A Perfect Union: Dolley Madison and the Creation of the American Nation

A Perfect Union: Dolley Madison and the Creation of the American Nation Review

"Delightful and discerning . . . In this evocative study a remarkable woman, creator of the ‘first lady' role, comes vividly to life."The New York Times

When the roar of the Revolution had finally died down, a new generation of politicians was summoned to the Potomac to assemble the nation's capital. Into that unsteady atmosphere—which would soon enough erupt into another conflict with Britain—Dolley Madison arrived, alongside her husband, James. Within a few years, she had mastered both the social and political intricacies of the city, and by her death in 1849 was the most celebrated person in Washington. And yet, to most Americans, she's best known for saving a portrait from the burning White House.

Why did her contemporaries so admire a lady so little known today? In A Perfect Union, acclaimed historian Catherine Allgor reveals how Dolley manipulated the contstraints of her gender to construct an American democratic ruling style and to achieve her husband's political goals. By emphasizing cooperation over coercion—building bridges instead of bunkers—she left us with not only an important story about our past but a model for a modern form of politics.

Title:A Perfect Union: Dolley Madison and the Creation of the American Nation
Edition Language:English

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    A Perfect Union: Dolley Madison and the Creation of the American Nation Reviews

  • Heather C

    First of all, I was drawn to this book because of my fascination with all things Dolley Madison. I was actually trying to find a biography that I had read about her years ago and stumbled across this ...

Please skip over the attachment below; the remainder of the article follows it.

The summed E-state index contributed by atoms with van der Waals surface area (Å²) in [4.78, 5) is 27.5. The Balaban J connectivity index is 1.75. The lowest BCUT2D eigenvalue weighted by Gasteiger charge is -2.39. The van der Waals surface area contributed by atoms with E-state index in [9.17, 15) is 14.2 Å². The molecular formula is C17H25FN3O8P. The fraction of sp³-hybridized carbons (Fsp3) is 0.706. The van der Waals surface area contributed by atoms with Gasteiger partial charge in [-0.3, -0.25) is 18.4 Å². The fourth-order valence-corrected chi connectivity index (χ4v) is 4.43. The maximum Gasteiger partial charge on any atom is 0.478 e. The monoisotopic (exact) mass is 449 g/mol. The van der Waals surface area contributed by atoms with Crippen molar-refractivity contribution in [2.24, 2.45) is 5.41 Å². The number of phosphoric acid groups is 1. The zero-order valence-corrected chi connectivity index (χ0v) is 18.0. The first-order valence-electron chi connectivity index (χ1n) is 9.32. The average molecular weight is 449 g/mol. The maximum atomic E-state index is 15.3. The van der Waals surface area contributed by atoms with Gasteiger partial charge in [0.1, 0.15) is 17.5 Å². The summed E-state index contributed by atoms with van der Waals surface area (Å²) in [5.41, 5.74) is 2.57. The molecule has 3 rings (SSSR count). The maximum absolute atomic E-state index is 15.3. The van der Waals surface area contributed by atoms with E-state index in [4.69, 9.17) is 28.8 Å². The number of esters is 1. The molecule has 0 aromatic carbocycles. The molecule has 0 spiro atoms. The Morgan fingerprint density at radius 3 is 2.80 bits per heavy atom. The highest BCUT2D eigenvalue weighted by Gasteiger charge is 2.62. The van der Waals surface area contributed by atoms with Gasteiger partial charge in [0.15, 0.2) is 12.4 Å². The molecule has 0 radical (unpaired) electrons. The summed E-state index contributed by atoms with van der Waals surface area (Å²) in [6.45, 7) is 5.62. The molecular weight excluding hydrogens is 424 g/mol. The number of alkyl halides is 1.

• Shelley

    This could have been the shining star, the very Platonic ideal of a biography of a woman in the early Republic. And Dolley Madison at that, a strong, savvy woman who started a Quaker and died an elder...

  • Christine

    Crossposted at Booklikes.Dolley Madison is my favorite first lady. I’m sorry Michelle, but she is. The whole story of her marriage to Madison, her saving of the Washington Portrait. The fact that sh...

  • Christine

    I had no idea Dolley Madison was such a superstar during her era! And so very influential too. This is a very interesting biography of the famous first "first lady." It got a little repetitive at time...

  • Jen

    This woman MUST have done something more interesting than picking out crimson curtains for the Oval Office and buying fancy dresses and schmoozing politicians. I don't care if it was 1800. I mean real...

  • Kelly

    Dolley Madison grew up in a Quaker belief, mainly due to her father. Her father utterly rejected slavery - it was the reason why they moved out of their home that Dolley ever known. For all of her lif...

  • Kelsey

    I'm halfway through this book, but it feels like I've been reading it for an eternity (and I'm a fast reader!).The author is undoubtably a good writer. But is sorely in need of a ruthless editor. You ...

  • Tom Rowe

    Confusing. This audiobook ended after seven hours, but had 10 more hours to go. It repeated the story, but not from the beginning, but from somewhere in the middle. It was badly put together. The book...

  • James Henry

    This book's main thesis is that Dolley Madison, by setting up the Washington DC social circle and getting Congressmen with opposing viewpoints to find common ground, helped establish the democratic fo...

  • Lee

    Interesting. Makes the argument that Dolley Madison was almost as important, perhaps more important to the Madison presidency than her husband. Dolley Madison created a feminine space within the White...